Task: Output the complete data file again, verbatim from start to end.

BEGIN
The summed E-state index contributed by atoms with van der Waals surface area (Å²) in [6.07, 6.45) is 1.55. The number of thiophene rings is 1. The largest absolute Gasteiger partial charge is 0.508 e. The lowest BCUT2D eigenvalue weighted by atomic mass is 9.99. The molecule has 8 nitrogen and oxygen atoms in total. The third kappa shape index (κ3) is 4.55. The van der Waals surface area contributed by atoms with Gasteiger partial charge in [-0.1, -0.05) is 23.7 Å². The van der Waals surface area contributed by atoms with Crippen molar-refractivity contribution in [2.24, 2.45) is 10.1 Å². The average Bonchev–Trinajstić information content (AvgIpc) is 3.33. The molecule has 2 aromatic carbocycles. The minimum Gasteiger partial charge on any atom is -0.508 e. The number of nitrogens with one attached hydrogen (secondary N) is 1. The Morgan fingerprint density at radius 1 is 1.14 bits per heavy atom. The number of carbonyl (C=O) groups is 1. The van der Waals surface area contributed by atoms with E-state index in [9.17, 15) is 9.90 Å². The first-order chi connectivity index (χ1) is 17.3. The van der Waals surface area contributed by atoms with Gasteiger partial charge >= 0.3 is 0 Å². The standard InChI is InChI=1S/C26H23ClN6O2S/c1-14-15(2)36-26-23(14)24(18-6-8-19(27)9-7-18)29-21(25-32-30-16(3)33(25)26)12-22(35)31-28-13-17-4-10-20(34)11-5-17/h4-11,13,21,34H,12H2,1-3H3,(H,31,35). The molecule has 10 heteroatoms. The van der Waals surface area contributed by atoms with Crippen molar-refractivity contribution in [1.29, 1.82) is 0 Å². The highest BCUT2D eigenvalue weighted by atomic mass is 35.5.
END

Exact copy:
The summed E-state index contributed by atoms with van der Waals surface area (Å²) in [6.07, 6.45) is 1.55. The number of thiophene rings is 1. The largest absolute Gasteiger partial charge is 0.508 e. The lowest BCUT2D eigenvalue weighted by atomic mass is 9.99. The molecule has 8 nitrogen and oxygen atoms in total. The third kappa shape index (κ3) is 4.55. The van der Waals surface area contributed by atoms with Gasteiger partial charge in [-0.1, -0.05) is 23.7 Å². The van der Waals surface area contributed by atoms with Crippen molar-refractivity contribution in [2.24, 2.45) is 10.1 Å². The average Bonchev–Trinajstić information content (AvgIpc) is 3.33. The molecule has 2 aromatic carbocycles. The minimum Gasteiger partial charge on any atom is -0.508 e. The number of nitrogens with one attached hydrogen (secondary N) is 1. The Morgan fingerprint density at radius 1 is 1.14 bits per heavy atom. The number of carbonyl (C=O) groups is 1. The van der Waals surface area contributed by atoms with E-state index in [9.17, 15) is 9.90 Å². The first-order chi connectivity index (χ1) is 17.3. The van der Waals surface area contributed by atoms with Gasteiger partial charge >= 0.3 is 0 Å². The standard InChI is InChI=1S/C26H23ClN6O2S/c1-14-15(2)36-26-23(14)24(18-6-8-19(27)9-7-18)29-21(25-32-30-16(3)33(25)26)12-22(35)31-28-13-17-4-10-20(34)11-5-17/h4-11,13,21,34H,12H2,1-3H3,(H,31,35). The molecule has 10 heteroatoms. The van der Waals surface area contributed by atoms with Crippen molar-refractivity contribution in [1.29, 1.82) is 0 Å². The highest BCUT2D eigenvalue weighted by atomic mass is 35.5.